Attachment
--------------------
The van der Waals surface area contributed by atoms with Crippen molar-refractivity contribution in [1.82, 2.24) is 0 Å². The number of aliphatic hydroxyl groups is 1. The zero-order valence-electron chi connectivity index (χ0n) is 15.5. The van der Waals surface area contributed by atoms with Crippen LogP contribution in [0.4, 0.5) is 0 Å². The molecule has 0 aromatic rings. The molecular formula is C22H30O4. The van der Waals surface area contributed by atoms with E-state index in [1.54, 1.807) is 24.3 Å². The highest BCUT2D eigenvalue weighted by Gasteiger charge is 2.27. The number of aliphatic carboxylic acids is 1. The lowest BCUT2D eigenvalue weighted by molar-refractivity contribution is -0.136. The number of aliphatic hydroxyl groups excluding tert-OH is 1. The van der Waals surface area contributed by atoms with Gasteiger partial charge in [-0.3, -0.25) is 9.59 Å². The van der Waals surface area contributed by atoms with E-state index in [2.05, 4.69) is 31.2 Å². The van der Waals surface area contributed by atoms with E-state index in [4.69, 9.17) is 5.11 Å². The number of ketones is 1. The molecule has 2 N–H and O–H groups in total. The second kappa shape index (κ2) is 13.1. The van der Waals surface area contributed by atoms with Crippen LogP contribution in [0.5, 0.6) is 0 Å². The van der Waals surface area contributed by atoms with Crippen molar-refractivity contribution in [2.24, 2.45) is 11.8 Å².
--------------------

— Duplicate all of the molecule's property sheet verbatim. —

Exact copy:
The van der Waals surface area contributed by atoms with Crippen molar-refractivity contribution in [1.82, 2.24) is 0 Å². The number of aliphatic hydroxyl groups is 1. The zero-order valence-electron chi connectivity index (χ0n) is 15.5. The van der Waals surface area contributed by atoms with Crippen LogP contribution in [0.4, 0.5) is 0 Å². The molecule has 0 aromatic rings. The molecular formula is C22H30O4. The van der Waals surface area contributed by atoms with E-state index in [1.54, 1.807) is 24.3 Å². The highest BCUT2D eigenvalue weighted by Gasteiger charge is 2.27. The number of aliphatic carboxylic acids is 1. The lowest BCUT2D eigenvalue weighted by molar-refractivity contribution is -0.136. The number of aliphatic hydroxyl groups excluding tert-OH is 1. The van der Waals surface area contributed by atoms with Gasteiger partial charge in [-0.3, -0.25) is 9.59 Å². The van der Waals surface area contributed by atoms with E-state index in [2.05, 4.69) is 31.2 Å². The van der Waals surface area contributed by atoms with E-state index in [4.69, 9.17) is 5.11 Å². The number of ketones is 1. The molecule has 2 N–H and O–H groups in total. The second kappa shape index (κ2) is 13.1. The van der Waals surface area contributed by atoms with Crippen LogP contribution in [0.5, 0.6) is 0 Å². The van der Waals surface area contributed by atoms with Crippen molar-refractivity contribution in [2.24, 2.45) is 11.8 Å².